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Some supplementary explanations on Microfoundations


This study provides some supplementary explanations that are not treated or argued in Shiozawa, Morioka, and Taniguchi (2019) Microfoundations of Evolutionary Economics, Springer Japan, Tokyo. The theory developed in this book depends on three pillars: (1) the separation of prices and quantity adjustments, (2) the theory of prices, and (3) the theory of quantity adjustment processes. Section 2 explains how these three pillars depend on each other. Sections 3–8 discuss the various aspects of the book. Sections 2 and 3 explain how the book gives microfoundations to evolutionary and Post Keynesian (or post-Keynesian) economics, respectively. Section 4 clarifies how old conflicts among different strands of Post Keynesian economics are solved. Section 5 discusses an important assumption, markup pricing, which is only assumed in the traditional treatment and is explained in detail. This provides new contributions to the theory of normal-cost pricing and explains how markup rates are determined and related to profit rates. Section 6 addresses how the book’s new theory can be deemed a monetary theory of production. This book does not include an appropriate theory of inflation. However, Sect. 7 explains that the new microfoundations contain inflation theory in a negative way; that is, when inflation does not occur. Section 8 explains why an economic analysis cannot be based on methodological individualism or holism. Section 9 explains why the logical structure of the book, explained in Sects. 2 and 8 in particular, is inevitable because the economy is a self-organizing system.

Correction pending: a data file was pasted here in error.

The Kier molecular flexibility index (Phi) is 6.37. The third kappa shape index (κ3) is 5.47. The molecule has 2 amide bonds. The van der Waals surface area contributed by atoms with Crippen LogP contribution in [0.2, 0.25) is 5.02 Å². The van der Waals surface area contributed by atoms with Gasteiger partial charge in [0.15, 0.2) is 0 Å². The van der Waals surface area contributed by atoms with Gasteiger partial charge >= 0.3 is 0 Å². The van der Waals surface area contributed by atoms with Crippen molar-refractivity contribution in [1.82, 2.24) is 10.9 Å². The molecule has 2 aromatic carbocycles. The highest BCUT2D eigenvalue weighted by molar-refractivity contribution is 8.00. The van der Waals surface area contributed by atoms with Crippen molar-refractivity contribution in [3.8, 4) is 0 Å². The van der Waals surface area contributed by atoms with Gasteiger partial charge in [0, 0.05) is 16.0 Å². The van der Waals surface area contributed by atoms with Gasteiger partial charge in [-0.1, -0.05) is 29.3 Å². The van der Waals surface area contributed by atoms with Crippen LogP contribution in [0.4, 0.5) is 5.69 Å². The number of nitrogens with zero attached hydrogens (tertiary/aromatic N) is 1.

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  1. I do not distinguish between Post Keynesian and post-Keynesian. Post Keynesian in this paper comprises all Keynesian stands except New Keynesians who consider price stickiness the major force that makes unemployment persistent.

  2. I do not argue other aspects of endogenous growth theory, because we already have Felipe and McCombie (2018). The notion of aggregate production function is “not even wrong”.

  3. Section 2.7 contains an error in a formula. See Aspromourgos et al. (2022).

  4. Another reason for many Sraffians to stick to the assumption was that it gives some pretext that Sraffa’s theory was not based on narrow law of constant returns to scales. However, it is not a good way to defend Sraffa’s position.

  5. Augmented Leontief matrix is the Leontief matrix augmented by a matrix that is given as matrix product of the labor input vector and the wage basket vector. Frobenius eigenvector gives the inverse of the maximal growth factor.

  6. A production period is a standard time span in which inputs are transformed into an output. Economics had a custom to consider it a year, but in the modern industrial economy (except some agricultural products) a production period is much shorter than a year, such as a day or a week for majority of products.